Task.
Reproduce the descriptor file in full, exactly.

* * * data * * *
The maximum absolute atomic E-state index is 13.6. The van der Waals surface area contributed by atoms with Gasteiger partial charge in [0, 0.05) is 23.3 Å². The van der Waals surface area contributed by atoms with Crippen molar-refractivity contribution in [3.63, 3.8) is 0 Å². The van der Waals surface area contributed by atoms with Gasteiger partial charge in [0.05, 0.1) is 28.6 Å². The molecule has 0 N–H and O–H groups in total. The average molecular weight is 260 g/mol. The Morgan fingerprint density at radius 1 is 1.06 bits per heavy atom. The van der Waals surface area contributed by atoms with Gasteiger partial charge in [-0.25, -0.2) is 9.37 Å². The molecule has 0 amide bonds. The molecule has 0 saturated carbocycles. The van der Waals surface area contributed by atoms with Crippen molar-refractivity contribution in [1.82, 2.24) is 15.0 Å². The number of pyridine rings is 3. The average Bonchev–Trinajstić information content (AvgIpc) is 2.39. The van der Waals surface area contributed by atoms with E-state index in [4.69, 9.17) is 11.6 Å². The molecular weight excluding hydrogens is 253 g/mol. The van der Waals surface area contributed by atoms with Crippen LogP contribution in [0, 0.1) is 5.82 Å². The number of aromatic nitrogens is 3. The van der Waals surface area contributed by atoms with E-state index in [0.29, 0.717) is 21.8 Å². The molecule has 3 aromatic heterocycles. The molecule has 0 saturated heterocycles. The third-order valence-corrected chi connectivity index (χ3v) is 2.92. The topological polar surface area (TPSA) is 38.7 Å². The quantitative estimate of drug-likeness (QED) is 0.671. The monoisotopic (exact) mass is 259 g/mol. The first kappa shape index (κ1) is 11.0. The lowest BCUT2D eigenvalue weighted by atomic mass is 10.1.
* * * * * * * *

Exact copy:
The maximum absolute atomic E-state index is 13.6. The van der Waals surface area contributed by atoms with Gasteiger partial charge in [0, 0.05) is 23.3 Å². The van der Waals surface area contributed by atoms with Crippen molar-refractivity contribution in [3.63, 3.8) is 0 Å². The van der Waals surface area contributed by atoms with Gasteiger partial charge in [0.05, 0.1) is 28.6 Å². The molecule has 0 N–H and O–H groups in total. The average molecular weight is 260 g/mol. The Morgan fingerprint density at radius 1 is 1.06 bits per heavy atom. The van der Waals surface area contributed by atoms with Gasteiger partial charge in [-0.25, -0.2) is 9.37 Å². The molecule has 0 amide bonds. The molecule has 0 saturated carbocycles. The van der Waals surface area contributed by atoms with Crippen molar-refractivity contribution in [1.82, 2.24) is 15.0 Å². The number of pyridine rings is 3. The average Bonchev–Trinajstić information content (AvgIpc) is 2.39. The van der Waals surface area contributed by atoms with E-state index in [4.69, 9.17) is 11.6 Å². The molecular weight excluding hydrogens is 253 g/mol. The van der Waals surface area contributed by atoms with Crippen LogP contribution in [0, 0.1) is 5.82 Å². The number of aromatic nitrogens is 3. The van der Waals surface area contributed by atoms with E-state index in [0.29, 0.717) is 21.8 Å². The molecule has 3 aromatic heterocycles. The molecule has 0 saturated heterocycles. The third-order valence-corrected chi connectivity index (χ3v) is 2.92. The topological polar surface area (TPSA) is 38.7 Å². The quantitative estimate of drug-likeness (QED) is 0.671. The monoisotopic (exact) mass is 259 g/mol. The first kappa shape index (κ1) is 11.0. The lowest BCUT2D eigenvalue weighted by atomic mass is 10.1.